Lavengro; the Scholar, the Gypsy, the Priest eBook

This eBook from the Gutenberg Project consists of approximately 843 pages of information about Lavengro; the Scholar, the Gypsy, the Priest.
his inaptitude, had threatened him with his cane; he has been in confinement for weeks, this is the first day of his liberation, and he is now descending the hill with horrid bounds and shoutings; he is now about five yards distant, and the baker, who apprehends that something dangerous is at hand, prepares himself for the encounter; but what avails the strength of a baker, even full grown?—­what avails the defence of a wicker shield?—­what avails the wheel-spoke, should there be an opportunity of using it, against the impetus of an avalanche or a cannon-ball?—­for to either of these might that wild figure be compared, which, at the distance of five yards, sprang at once with head, hands, feet and body, all together, upon the champion of the New Town, tumbling him to the earth amain.  And now it was the turn of the Old Town to triumph.  Our late discomfited host, returning on its steps, overwhelmed the fallen champion with blows of every kind, and then, led on by his vanquisher, who had assumed his arms, namely, the wheel-spoke and wicker shield, fairly cleared the brae of their adversaries, whom they drove down headlong into the morass.


Expert climbers—­The crags—­Something red—­The horrible edge—­David Haggart—­Fine materials—­The greatest victory—­Extraordinary robber—­The ruling passion.

Meanwhile I had become a daring cragsman, a character to which an English lad has seldom opportunities of aspiring; for in England there are neither crags nor mountains.  Of these, however, as is well known, there is no lack in Scotland, and the habits of individuals are invariably in harmony with the country in which they dwell.  The Scotch are expert climbers, and I was now a Scot in most things, particularly in language.  The Castle in which I dwelt stood upon a rock, a bold and craggy one, which, at first sight, would seem to bid defiance to any feet save those of goats and chamois; but patience and perseverance generally enable mankind to overcome things which, at first sight, appear impossible.  Indeed, what is there above man’s exertions?  Unwearied determination will enable him to run with the horse, to swim with the fish, and assuredly to compete with the chamois and the goat in agility and sureness of foot.  To scale the rock was merely child’s play for the Edinbro’ callants.  It was my own favourite diversion.  I soon found that the rock contained all manner of strange crypts, crannies, and recesses, where owls nestled, and the weasel brought forth her young; here and there were small natural platforms, overgrown with long grass and various kinds of plants, where the climber, if so disposed, could stretch himself, and either give his eyes to sleep or his mind to thought; for capital places were these same platforms either for repose or meditation.  The boldest features of the rock are descried on the northern side, where, after shelving down gently from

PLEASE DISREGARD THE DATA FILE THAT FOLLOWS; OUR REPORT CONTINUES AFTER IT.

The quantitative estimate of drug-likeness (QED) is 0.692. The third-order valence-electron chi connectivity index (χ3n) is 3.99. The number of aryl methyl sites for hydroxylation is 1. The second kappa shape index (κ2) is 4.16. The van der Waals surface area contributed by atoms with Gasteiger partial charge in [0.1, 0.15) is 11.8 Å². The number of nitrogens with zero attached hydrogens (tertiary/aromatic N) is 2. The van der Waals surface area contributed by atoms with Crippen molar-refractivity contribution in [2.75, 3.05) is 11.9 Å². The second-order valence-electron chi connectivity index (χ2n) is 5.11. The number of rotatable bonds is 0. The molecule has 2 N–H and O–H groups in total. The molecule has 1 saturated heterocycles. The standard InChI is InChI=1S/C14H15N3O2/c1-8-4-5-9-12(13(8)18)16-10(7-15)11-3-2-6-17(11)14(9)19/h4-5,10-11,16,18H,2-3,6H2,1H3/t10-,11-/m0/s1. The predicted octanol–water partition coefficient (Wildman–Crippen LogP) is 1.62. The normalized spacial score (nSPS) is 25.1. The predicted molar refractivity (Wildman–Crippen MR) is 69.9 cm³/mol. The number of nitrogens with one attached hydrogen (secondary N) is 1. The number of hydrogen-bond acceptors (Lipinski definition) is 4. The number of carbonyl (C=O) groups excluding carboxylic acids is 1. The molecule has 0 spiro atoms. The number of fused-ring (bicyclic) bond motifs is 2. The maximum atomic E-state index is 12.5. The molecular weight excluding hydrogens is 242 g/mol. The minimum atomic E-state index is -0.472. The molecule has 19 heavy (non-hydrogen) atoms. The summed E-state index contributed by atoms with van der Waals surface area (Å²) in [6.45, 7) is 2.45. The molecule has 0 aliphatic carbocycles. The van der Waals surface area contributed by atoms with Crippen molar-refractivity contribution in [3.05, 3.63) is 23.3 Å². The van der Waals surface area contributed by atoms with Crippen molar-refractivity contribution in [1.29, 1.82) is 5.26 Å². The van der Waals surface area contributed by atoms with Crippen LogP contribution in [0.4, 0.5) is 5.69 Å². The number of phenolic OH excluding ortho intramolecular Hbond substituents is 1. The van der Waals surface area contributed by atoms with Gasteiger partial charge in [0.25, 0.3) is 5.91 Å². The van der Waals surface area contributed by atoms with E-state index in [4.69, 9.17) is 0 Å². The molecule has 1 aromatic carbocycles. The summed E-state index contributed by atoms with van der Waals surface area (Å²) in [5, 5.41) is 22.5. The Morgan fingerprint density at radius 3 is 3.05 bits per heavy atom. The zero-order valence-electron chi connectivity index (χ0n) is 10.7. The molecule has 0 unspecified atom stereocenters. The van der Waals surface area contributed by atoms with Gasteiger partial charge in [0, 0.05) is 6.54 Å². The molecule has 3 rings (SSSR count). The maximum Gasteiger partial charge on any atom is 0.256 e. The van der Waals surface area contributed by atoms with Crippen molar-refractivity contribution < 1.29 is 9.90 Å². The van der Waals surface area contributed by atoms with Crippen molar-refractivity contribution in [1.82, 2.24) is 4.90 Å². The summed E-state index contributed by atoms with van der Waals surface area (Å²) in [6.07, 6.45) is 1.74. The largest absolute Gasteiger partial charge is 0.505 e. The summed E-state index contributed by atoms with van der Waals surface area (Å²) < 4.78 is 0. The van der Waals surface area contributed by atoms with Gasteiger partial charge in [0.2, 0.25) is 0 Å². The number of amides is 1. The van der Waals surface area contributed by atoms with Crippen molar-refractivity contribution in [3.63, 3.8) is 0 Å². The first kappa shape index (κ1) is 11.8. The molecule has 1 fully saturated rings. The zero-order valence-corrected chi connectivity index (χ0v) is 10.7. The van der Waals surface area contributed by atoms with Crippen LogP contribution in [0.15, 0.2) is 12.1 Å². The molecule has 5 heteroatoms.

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Lavengro; the Scholar, the Gypsy, the Priest from Project Gutenberg. Public domain.
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